I’m too lazy to check, but I’m pretty sure there’s already been at least one documentary made about Creation Records, the incongruously successful indie label that catapulted some of the biggest British acts of the 80s and 90s to world fame. Creation Stories is more of a comic biopic of founder Alan McGee, though it’s structured as a doc in that it tries to stuff everything of consequence regarding the history of Creation into its frantic 100 minutes. I admit that I learned some interesting things, mainly about how My Bloody Valentine essentially destroyed the label financially before Oasis gave it a second wind, but generally the live-fast-and-die credo that underpins most rock music stories is milked for more than it’s worth, and by the time McGee is a walking, talking cliche of show biz excess, holding court beside a Beverly Hills swimming pool, of all places, you’re tired of the whole thing.
Part of the problem is that the filmmakers, which include Irvine Welsh as script contributor and Danny Boyle as producer, cruise on their love of this era and thus neglect to find anything in McGee’s tale that’s distinctive for those of us who didn’t grow up in it. It’s the classic story of a poor lad who’s obsessed with music but harbors no innate creative talent of his own (though he did front a semi-successful band for a time), channeling his energy into the promotion of people he instinctively recognizes as great. In McGee’s case his impulses were more correct than those of others of his ilk. As played by two actors (Leo Flanagan, Ewen Bremner), McGee is all manic idiosyncrasy and no discernible personality, so when the drugs and booze quickly take over the viewer isn’t sure what’s actually fueling his success. It all seems so accidental, and when the initial triumph managing the Television Personalities leads to the revolutionary discovery of the Jesus and Mary Chain, you don’t get any sense of McGee using his wits to make the cognitive leap. The movie makes it seem as if he was just in the right place at the right time, which could have made for something funny and ironic, but it’s mostly just confusing.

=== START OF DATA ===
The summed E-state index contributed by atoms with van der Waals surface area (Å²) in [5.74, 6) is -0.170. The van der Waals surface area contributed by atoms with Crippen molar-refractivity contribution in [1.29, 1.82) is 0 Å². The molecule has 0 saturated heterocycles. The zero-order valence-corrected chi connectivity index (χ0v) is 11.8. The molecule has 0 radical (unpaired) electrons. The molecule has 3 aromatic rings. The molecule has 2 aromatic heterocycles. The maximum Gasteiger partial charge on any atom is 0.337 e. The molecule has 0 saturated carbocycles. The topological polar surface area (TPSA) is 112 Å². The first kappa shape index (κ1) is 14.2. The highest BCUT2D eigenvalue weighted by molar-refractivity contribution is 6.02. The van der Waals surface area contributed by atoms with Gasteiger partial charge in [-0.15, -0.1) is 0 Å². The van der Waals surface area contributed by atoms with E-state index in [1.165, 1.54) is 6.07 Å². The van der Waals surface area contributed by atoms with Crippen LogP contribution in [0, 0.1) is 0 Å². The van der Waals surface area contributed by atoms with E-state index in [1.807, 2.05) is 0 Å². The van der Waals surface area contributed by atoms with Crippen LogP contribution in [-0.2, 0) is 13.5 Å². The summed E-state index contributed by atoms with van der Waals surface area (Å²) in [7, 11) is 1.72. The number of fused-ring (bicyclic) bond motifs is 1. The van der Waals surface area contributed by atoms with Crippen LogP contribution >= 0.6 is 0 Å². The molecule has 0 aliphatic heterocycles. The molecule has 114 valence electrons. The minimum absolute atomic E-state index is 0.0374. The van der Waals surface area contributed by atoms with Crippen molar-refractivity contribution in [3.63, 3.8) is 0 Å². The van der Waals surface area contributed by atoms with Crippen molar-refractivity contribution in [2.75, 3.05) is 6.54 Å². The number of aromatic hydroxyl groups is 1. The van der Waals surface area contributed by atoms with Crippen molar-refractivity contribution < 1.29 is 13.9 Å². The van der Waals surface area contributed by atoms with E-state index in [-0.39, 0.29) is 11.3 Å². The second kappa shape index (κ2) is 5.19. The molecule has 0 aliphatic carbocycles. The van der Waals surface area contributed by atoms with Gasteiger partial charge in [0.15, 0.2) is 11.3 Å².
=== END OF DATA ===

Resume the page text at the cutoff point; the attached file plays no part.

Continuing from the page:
By the time McGee discovers Oasis (played by bad actors) in the basement of a club during a talent showcase, the trite attempts to cultivate nostalgia have curdled over into cynical boredom. Even the end game, where the label’s disastrous financial follies finally defeat McGee, who then marshals his marketing proclivities in the service of politics, lacks the dramatic intrigue that should bring the story full circle. I have no doubt much of this is true, but it all plays as farce, and not very funny farce at that.
Now playing in Tokyo at Shinjuku Cinema Qualite (03-3352-5645), Shibuya Cine Quinto (03-3477-5905).
Creation Stories home page in Japanese
photo (c) 2020 Creation Stories Ltd.